New Internationalist

Where now for direct action on climate change?

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Dave Cullen, one of a group of activists recently charged for their protest at Manchester Airport, considers past and present in order to see the way ahead.

Looking back

It’s definitely a moment to take stock. In late February myself and five others were found guilty of aggravated trespass at Manchester Airport. We broke into the airfield in May 2010 and locked ourselves around the wheel of a plane outside the World Freight Centre, which is due to be enlarged under the Airport’s expansion plans. Eleven others, who blockaded the road leading to the centre, were sentenced in December. We assembled some amazing expert evidence, and put up spirited defence of our actions (reports submitted to the court by our witnesses are available on manchesterairportontrail.org). The verdict was not a surprise, but we received relatively light sentences thanks to the hard work of our barrister. It was the culmination of almost a year’s work, so it leaves me wondering what to do next.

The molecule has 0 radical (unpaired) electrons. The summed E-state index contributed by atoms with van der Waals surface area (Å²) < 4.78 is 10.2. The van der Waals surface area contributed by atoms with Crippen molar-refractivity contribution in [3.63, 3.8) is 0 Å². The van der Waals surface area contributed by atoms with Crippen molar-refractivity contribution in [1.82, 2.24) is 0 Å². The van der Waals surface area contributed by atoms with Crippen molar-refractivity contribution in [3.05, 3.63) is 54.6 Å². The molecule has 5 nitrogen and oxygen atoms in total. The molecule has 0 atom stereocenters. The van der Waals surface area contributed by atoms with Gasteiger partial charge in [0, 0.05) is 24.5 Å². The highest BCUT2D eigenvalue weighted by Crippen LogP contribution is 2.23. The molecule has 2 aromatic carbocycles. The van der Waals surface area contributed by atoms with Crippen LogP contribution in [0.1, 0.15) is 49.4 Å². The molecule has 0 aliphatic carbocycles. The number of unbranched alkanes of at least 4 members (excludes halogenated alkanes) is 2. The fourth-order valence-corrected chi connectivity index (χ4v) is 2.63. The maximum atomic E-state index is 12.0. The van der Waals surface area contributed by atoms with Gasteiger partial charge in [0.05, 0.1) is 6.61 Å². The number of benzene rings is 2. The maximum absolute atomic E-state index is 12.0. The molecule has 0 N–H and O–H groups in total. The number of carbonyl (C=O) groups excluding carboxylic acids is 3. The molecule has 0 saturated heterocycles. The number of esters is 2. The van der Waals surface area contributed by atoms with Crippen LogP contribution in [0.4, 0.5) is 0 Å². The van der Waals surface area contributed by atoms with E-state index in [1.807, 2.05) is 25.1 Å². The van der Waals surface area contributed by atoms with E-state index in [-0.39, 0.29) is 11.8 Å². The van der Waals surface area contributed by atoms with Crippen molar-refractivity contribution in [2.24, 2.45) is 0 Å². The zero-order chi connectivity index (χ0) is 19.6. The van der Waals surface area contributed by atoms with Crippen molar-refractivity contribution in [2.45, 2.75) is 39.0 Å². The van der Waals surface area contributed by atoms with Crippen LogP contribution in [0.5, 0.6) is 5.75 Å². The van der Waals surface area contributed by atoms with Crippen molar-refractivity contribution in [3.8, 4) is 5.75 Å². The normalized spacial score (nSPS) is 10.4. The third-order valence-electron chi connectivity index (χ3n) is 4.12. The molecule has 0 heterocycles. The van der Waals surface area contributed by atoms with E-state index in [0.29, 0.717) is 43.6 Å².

The defendants outside court in Manchester.

Coincidentally, last week I received a communiqué about the future of the Camp for Climate Action. The week of the trial, an event called ‘A Space for Change’ had been trying to address some big questions about the Camp and the wider movement, questions which kept getting lost in the frantic scramble to try and organize the next big event. The communiqué itself is worth reading in full, but the key decision is that the Camp as an event, and the loose structure that has sustained it, will be put on hiatus in 2011, possibly indefinitely. The idea is to allow new tactics, forms and structures to come through instead.

The record of the last five years is incredible. Climate Camp was in no way the only thing going on in climate activism during that time, nor was it the centre of things, but it was certainly a focal point